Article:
cares trade-policies is-the-eu-official-really-asking-the-eu-alcohol-industry-to-help-write-other-countries-public-health-policies-
The EU delegation of the European Union to South Africa has requested European alcohol producers to carry out “activities…..around risks of alcohol abuse and mitigation measures” following changes in Government alcohol policy introduced in South Africa in response to the Covid- 19 pandemic. This is understood as requesting them to participate in designing a strategy to influence alcohol policy in the South Africa and the EU delegation to South Africa appears to have offered to part fund the project.
South Africa has introduced several measures to reduce harm from alcohol, initially to reduce pressure on public services during the pandemic and these measures, based on World Health Organisation recommendations have been effective. Parts of the alcohol industry, including global operators, have consistently opposed these measures including through legal challenge to the South African Government (https://www.beveragedaily.com/Article/2021/01/07/AB-InBev-s-South-African-Breweries-takes-alcohol-ban-to-court).
The South African Health Minister has said: “We do need to have a conversation as South Africans on what we can do to reduce the excessive consumption of alcohol and all the negative outcomes of alcohol”. The response from the EU Delegation is an email stating: The EU industry, as an important player in this space, needs to be part of this conversation. The Department of Health has shown some interest in engagement in the past, but other health issues have exhausted its ability to tackle it meaningfully. It has attempted via regulations, but even in this case, it has not been able to follow through due to capacity constraints.
The alcohol industry should not be part of this conversation and the European Union should certainly not be encouraging and facilitating their engagement. The EU’s role should be to support public health experts in South Africa and internationally develop effective and implement effective solutions to reduce harm from alcohol, which causes thousands of deaths in South Africa as well as harming families and threatening public safety.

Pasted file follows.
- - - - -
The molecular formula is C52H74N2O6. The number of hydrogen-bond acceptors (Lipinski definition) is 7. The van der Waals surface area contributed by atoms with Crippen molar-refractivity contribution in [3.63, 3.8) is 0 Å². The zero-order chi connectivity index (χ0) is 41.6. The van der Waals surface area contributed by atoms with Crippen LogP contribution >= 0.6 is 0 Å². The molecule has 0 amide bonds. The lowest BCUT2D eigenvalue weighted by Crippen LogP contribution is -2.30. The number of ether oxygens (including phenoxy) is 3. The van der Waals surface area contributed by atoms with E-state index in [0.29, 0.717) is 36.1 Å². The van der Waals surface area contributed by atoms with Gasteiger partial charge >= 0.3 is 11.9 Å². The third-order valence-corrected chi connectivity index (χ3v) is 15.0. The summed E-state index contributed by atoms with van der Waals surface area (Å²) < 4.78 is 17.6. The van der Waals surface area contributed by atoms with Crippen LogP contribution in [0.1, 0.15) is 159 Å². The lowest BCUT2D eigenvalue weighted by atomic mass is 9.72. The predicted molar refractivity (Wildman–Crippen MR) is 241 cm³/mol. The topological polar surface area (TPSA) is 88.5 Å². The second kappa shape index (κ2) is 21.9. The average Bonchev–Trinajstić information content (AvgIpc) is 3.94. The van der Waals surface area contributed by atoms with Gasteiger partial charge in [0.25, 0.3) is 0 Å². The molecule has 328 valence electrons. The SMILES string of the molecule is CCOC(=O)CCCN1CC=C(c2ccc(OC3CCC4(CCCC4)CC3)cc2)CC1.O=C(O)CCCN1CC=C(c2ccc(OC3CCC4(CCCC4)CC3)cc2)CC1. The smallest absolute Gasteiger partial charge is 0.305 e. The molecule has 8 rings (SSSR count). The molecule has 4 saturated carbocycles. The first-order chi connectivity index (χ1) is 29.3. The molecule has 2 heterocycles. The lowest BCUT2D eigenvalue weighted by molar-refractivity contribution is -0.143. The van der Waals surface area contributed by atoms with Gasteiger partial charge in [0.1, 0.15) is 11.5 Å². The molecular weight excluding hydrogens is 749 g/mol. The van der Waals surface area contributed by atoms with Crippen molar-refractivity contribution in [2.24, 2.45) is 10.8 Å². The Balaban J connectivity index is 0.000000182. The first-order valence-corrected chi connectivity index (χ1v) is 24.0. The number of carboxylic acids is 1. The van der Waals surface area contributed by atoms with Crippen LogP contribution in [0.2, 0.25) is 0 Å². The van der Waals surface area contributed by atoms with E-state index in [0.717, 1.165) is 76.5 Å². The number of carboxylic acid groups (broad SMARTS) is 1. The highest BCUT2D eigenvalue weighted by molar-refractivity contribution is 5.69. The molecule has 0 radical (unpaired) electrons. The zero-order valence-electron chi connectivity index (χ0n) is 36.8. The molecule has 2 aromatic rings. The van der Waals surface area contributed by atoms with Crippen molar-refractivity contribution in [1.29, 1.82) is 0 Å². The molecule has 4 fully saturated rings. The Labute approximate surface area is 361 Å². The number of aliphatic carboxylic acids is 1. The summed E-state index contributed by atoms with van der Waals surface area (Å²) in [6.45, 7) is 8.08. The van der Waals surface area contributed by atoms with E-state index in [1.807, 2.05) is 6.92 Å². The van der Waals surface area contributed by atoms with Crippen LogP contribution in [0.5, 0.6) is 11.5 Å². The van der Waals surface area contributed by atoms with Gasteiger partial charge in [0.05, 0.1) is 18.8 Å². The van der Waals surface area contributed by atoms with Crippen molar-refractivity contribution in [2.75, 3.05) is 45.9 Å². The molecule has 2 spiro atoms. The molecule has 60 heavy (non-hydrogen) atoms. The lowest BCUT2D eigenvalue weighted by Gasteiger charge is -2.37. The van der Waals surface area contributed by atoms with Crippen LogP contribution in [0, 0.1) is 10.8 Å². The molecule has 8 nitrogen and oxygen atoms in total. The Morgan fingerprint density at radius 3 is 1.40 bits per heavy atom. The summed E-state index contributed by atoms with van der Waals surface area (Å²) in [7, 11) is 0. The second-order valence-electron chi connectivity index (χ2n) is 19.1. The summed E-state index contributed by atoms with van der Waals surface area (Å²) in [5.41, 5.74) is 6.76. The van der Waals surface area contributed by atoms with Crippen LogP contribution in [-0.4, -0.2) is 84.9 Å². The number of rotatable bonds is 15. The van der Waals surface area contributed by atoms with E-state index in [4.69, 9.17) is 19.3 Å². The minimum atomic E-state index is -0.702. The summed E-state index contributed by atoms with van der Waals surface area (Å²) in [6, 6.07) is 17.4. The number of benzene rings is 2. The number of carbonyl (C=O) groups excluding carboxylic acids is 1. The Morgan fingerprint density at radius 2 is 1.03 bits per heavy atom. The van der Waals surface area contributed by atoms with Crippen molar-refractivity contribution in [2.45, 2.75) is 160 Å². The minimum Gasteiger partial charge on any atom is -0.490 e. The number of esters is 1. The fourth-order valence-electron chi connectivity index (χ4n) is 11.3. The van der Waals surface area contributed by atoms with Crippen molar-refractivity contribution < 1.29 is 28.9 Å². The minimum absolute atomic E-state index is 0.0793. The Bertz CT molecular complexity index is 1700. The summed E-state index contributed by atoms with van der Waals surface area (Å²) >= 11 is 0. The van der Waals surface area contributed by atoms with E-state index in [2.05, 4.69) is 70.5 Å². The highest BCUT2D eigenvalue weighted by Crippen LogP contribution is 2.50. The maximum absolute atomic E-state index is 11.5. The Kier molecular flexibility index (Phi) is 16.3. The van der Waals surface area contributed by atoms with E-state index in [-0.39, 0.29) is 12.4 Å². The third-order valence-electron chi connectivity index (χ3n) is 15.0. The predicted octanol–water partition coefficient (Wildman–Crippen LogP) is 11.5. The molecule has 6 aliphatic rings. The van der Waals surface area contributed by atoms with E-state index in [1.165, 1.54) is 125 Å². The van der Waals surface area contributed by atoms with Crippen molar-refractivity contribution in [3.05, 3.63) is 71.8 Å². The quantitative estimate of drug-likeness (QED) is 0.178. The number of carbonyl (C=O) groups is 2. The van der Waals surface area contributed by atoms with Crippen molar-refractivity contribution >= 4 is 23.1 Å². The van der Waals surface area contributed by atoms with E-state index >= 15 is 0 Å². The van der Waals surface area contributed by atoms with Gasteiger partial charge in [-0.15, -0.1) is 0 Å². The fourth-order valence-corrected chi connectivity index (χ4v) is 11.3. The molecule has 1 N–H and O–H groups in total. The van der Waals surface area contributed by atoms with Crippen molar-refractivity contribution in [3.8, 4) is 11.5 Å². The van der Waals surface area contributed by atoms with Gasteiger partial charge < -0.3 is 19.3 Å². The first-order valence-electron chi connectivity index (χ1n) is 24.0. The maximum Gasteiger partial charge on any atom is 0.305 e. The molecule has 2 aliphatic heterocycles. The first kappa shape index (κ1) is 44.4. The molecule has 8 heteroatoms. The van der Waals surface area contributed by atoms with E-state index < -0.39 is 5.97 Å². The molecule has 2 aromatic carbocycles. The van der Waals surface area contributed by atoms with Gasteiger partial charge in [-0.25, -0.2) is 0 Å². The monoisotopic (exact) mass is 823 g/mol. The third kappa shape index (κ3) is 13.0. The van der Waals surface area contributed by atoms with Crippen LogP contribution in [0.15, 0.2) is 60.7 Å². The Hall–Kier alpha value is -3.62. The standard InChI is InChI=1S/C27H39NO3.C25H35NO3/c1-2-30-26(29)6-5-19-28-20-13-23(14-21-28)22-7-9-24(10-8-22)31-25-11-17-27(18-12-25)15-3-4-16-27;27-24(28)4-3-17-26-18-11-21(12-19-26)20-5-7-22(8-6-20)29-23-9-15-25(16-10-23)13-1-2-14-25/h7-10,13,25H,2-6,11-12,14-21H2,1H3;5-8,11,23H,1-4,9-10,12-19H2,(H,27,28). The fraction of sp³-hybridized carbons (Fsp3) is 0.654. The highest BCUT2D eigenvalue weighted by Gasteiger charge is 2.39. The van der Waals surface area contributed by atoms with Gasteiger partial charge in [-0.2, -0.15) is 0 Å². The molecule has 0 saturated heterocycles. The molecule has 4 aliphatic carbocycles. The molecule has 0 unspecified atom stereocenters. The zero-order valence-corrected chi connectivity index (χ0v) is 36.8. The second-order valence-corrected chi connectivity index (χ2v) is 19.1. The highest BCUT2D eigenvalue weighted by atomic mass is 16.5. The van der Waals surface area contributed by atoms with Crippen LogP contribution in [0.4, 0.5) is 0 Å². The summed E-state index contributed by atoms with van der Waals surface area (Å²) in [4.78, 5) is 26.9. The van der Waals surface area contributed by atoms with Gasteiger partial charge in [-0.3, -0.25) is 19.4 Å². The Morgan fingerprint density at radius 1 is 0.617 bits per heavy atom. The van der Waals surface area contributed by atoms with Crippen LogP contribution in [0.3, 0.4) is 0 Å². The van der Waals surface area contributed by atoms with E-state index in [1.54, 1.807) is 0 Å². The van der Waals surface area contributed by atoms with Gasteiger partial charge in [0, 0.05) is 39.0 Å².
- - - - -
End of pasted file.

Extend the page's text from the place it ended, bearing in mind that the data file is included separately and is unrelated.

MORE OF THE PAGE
This request from the EU delegation comes just days after the launch of the Europe Beating Cancer Plan which clearly describes the problem linked to harmful consumption of alcohol. During the pandemic there have been numerous calls for a European Health Union and the EU has been a champion of public health.
This action by the EU delegation to South Africa harms the reputation of the European Commission.
It is in addition stated in Commissioner for International Partnerships Jutta Urpilainen responsibilities number one is “Building inclusive and equitable partnerships to reduce global poverty and support sustainable development”.
This request to the alcohol industry by the delegation to intervene illustrates a worrying trend of lack of EU policy coherence. It shows that the EU Institutions are working in silos. During the Covid pandemic the EU has emerged as the beacon of public health and coordinated multinational response. It therefore comes as such a disappointment that the European External Action Service (EEAS) policy directions are not coordinated with DG SANTE who should be the first point of contact for any EU official on health-related matters.
This happening at a time where it is becoming clearer that the COVID 19 pandemic is leading to an increase in alcohol harm. The World Health Organisation has clearly stated its concerns regarding alcohol consumption and Covid-19 (https://www.euro.who.int/__data/assets/pdf_file/0010/437608/Alcohol-and-COVID-19-what-you-need-to-know.pdf. This includes a recognition of the role of alcohol in gender-based violence, road traffic injuries and the impact on the unborn child which are issues of major concern in South Africa and other countries.
The alcohol industry is one of the major barriers to tackling alcohol harm. In addition to their activities to increase consumption through the design and distribution of their products, they consistently oppose effective harm reduction policy and support measures which are less threatening to their profitability. Therefore, the WHO say that the alcohol industry should not have a role in policy development and their contribution should be to support public health measures through the provision of information on sales and marketing.
Eurocare calls on the EU delegation
to cancel this initiative it has taken in South Africa and follow international
best practice and prevent the harmful involvement of the alcohol industry in